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Effects of different blood buffers administered in electrolyte solution to grain-fed veal calves experiencing diarrhea.

D. L. Renaud

Events

06-23-2020

Abstract:

191
Effects of different blood buffers administered in electrolyte solution to grain-fed veal calves experiencing diarrhea.
D. R. Wood1, R. M. Blome1, L. C. Ribeiro1, A. J. Keunen2, B. W. Keunen2, D. L. Renaud*3. 1Animix Juneau, WI, 2Mapleview Agri Palmerston, ON, Canada, 3Department of Population Medicine, University of Guelph Guelph, ON, Canada.

The objective of this randomized controlled trial was to examine differences between treating male dairy calves experiencing diarrhea with either a basic electrolyte powder (BBP) composed of sodium bicarbonate (50.7 mmol/L), a mixed buffer powder (MBP) including sodium bicarbonate (33.8 mmol/L), sodium citrate (8.4 mmol/L), sodium acetate (6.3 mmol/L) and potassium citrate (1.9 mmol/L), or a liquid electrolyte composed of sodium acetate (50.1 mmol/L) (LSA). All 3 electrolyte solutions provided 50 mmol/L of blood buffers and a similar strong ion difference. Holstein male calves sourced from auction barns and local dairies were delivered in one batch to the research site. Calves were housed in individual pens and fed a 24% CP and 17% fat milk replacer (MR) twice daily. Starter grain and water were offered ad libitum. A total of 45 calves were randomly enrolled in 1 of the 3 treatments (MBP: n = 14; HAL: n = 16; BBP: n = 15) when experiencing either 2 consecutive days of a fecal score 2 (runny, spreads easily) or 1 day with a fecal score of 3 (liquid void of solid material). Calves were blocked by the different enrollment criteria. The respective electrolyte was administered via esophageal tube one hour after feeding MR until the fecal score returned to a normal or pasty consistency. Blood gas measures were taken at 1, 8, and 24 h post the initial electrolyte feeding and weight was measured at 1, 2, 7, 14, and 28 d post-enrollment. Mixed repeated measures linear regression models were built using STATA 14 to assess the impact that the electrolyte had on the blood gas parameters and BW. Statistical significance was defined as P < 0.05. As compared with BBP, MBP significantly increased blood CO2 at 8 and 24 h, bicarbonate at 24 h, base excess at 8 and 24 h, and anion gap at 24 h, all indicative of improved blood pH. Feeding LSA noted similar results to MBP. However, LSA had a significantly higher BW on d 2 as compared with MBP. Although a severe dehydration challenge was not present, MBP improved acid-base status of calves compared with BBP, whereas LSA performed similarly to MBP.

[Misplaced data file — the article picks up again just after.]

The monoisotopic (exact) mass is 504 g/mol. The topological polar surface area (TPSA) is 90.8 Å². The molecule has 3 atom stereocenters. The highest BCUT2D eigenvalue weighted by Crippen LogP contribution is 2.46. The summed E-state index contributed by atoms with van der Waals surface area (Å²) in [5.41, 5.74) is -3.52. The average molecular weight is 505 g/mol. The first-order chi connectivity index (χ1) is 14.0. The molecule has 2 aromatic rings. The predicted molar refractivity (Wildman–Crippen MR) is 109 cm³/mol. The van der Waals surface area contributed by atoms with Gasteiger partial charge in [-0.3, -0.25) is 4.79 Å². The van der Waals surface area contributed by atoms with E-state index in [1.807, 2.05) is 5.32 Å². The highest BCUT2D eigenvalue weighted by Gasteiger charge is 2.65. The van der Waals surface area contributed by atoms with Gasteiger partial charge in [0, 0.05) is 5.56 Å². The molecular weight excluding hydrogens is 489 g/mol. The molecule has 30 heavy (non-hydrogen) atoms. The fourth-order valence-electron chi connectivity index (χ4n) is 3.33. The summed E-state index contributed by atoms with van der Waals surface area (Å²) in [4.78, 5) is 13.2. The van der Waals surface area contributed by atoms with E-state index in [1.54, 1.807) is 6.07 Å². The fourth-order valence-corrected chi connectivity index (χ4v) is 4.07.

Keywords: calf, veal, electrolyte.